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- Characterization of heat waves affecting mortality rates of broilers between 29 days and market age
- Universidade Federal de Santa Maria (UFSM)
- Universidade Estadual de Campinas (UNICAMP)
- Universidade Estadual Paulista (UNESP)
- Fundação de Amparo à Pesquisa do Estado de São Paulo (FAPESP)
- Coordenação de Aperfeiçoamento de Pessoal de Nível Superior (CAPES)
- Climate may affect broiler production, especially where there are heat waves, which may cause high mortality rates due to the heat stress. Heat wave prediction and characterization may allow early mitigation actions to be taken. Data Mining is one of the tools used for such a characterization, particularly when a large number of variables is involved. The objective of this study was to classify heat waves that promote broiler chicken mortality in poultry houses equipped with minimal environmental control. A single day of heat, a heat-shock day, is capable of producing high broiler mortality. In poultry houses equipped with fans and evaporative cooling, the characterization of heat waves affecting broiler mortality between 29 days of age and market age presented 89.34% Model Accuracy and 0.73 Class Precision for high mortality. There was no influence on high mortality (HM) of birds between 29 and 31 days of age. Maximum temperature humidity index (THI) above 30.6 ºC was the main characteristic of days when there was a heat wave, causing high mortality in broilers older than 31 days. The high mortality of broilers between 31 and 40 days of age occurred when maximum THI was above 30.6 ºC and maximum temperature of the day was above 34.4 ºC. There were two main causes of high mortality of broilers older than 40 days: 1) maximum THI above 30.6 ºC and minimum THI equal or lower than 15.5 ºC; 2) maximum THI above 30.6 ºC, minimum THI lower than 15.5 ºC, and the time of maximum temperature later than 15:00h. The heat wave influence on broiler mortality lasted an average of 2.7 days.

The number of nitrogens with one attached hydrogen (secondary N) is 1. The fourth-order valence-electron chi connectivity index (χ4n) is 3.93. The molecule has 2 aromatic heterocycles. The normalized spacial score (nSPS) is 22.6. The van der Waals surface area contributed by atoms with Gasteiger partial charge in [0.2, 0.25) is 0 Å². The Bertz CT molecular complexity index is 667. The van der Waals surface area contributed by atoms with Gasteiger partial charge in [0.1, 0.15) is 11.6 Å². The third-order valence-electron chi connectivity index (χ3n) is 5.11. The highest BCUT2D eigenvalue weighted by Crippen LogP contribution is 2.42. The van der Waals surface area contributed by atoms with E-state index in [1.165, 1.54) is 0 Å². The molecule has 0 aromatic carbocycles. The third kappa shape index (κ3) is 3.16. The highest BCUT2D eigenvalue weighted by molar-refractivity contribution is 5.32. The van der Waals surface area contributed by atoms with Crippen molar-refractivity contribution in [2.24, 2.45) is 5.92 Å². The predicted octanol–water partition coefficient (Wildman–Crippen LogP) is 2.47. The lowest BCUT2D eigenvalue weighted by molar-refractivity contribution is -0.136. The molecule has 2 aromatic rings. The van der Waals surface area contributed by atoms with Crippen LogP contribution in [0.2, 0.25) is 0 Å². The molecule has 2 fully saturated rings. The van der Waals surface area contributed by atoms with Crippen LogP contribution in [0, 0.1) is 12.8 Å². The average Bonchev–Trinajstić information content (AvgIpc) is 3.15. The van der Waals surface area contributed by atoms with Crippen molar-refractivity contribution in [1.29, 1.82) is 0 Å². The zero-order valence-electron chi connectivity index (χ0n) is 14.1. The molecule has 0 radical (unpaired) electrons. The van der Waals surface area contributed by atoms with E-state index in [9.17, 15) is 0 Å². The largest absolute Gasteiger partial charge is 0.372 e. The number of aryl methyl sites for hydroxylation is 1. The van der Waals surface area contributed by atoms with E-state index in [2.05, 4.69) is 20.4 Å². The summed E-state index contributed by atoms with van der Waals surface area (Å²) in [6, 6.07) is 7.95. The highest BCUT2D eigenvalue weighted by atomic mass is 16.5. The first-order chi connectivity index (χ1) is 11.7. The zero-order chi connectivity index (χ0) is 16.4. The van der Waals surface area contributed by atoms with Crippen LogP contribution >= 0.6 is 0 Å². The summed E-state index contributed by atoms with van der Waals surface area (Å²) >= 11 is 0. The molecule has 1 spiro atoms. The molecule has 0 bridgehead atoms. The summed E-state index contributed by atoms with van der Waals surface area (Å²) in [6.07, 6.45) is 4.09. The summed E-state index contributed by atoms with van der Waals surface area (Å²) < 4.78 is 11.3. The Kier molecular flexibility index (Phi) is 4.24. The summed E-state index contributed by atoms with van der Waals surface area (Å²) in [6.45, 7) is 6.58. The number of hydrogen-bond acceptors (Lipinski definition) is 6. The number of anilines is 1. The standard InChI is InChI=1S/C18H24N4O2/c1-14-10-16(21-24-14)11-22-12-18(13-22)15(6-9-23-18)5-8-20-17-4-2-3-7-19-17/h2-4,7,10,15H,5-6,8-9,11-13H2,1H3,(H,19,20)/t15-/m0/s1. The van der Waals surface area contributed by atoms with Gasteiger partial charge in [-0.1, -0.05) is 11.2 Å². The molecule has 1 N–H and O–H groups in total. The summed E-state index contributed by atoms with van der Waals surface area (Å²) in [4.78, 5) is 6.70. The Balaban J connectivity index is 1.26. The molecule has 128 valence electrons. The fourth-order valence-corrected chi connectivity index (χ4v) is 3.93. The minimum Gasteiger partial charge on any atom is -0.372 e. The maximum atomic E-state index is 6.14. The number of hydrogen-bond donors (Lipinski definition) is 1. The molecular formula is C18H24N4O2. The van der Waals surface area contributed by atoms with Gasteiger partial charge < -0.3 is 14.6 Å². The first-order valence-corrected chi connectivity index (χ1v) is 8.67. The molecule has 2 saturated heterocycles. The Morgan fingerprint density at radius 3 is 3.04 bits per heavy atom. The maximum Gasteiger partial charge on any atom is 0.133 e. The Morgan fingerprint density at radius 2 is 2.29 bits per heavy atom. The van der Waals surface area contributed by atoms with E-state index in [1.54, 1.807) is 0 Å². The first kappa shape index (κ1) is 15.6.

- Revista Brasileira de Ciência Avícola. Fundação APINCO de Ciência e Tecnologia Avícolas, v. 12, n. 4, p. 279-285, 2010.
- Fundação APINCO de Ciência e Tecnologia Avícolas
- Heat shock day
- heat wave
- productivity losses
- Acesso aberto
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